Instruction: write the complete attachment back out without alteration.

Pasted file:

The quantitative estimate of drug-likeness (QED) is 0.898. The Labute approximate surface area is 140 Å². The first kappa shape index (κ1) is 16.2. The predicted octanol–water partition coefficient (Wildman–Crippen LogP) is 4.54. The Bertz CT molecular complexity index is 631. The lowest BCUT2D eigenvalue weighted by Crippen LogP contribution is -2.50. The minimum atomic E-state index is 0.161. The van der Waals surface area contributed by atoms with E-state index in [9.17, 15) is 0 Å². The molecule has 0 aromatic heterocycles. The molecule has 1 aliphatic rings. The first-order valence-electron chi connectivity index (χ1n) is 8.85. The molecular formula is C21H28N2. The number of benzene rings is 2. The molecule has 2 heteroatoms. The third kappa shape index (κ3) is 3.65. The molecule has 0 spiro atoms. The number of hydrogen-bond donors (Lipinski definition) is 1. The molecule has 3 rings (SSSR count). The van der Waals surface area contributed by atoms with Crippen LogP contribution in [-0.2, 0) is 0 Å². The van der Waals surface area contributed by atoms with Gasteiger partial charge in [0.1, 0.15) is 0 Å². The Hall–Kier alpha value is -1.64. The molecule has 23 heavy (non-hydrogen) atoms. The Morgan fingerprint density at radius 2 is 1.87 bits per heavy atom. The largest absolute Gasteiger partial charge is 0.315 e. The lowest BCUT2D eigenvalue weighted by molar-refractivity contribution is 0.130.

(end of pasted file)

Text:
The quantitative estimate of drug-likeness (QED) is 0.898. The Labute approximate surface area is 140 Å². The first kappa shape index (κ1) is 16.2. The predicted octanol–water partition coefficient (Wildman–Crippen LogP) is 4.54. The Bertz CT molecular complexity index is 631. The lowest BCUT2D eigenvalue weighted by Crippen LogP contribution is -2.50. The minimum atomic E-state index is 0.161. The van der Waals surface area contributed by atoms with E-state index in [9.17, 15) is 0 Å². The molecule has 0 aromatic heterocycles. The molecule has 1 aliphatic rings. The first-order valence-electron chi connectivity index (χ1n) is 8.85. The molecular formula is C21H28N2. The number of benzene rings is 2. The molecule has 2 heteroatoms. The third kappa shape index (κ3) is 3.65. The molecule has 0 spiro atoms. The number of hydrogen-bond donors (Lipinski definition) is 1. The molecule has 3 rings (SSSR count). The van der Waals surface area contributed by atoms with Crippen LogP contribution in [-0.2, 0) is 0 Å². The van der Waals surface area contributed by atoms with Gasteiger partial charge in [0.1, 0.15) is 0 Å². The Hall–Kier alpha value is -1.64. The molecule has 23 heavy (non-hydrogen) atoms. The Morgan fingerprint density at radius 2 is 1.87 bits per heavy atom. The largest absolute Gasteiger partial charge is 0.315 e. The lowest BCUT2D eigenvalue weighted by molar-refractivity contribution is 0.130.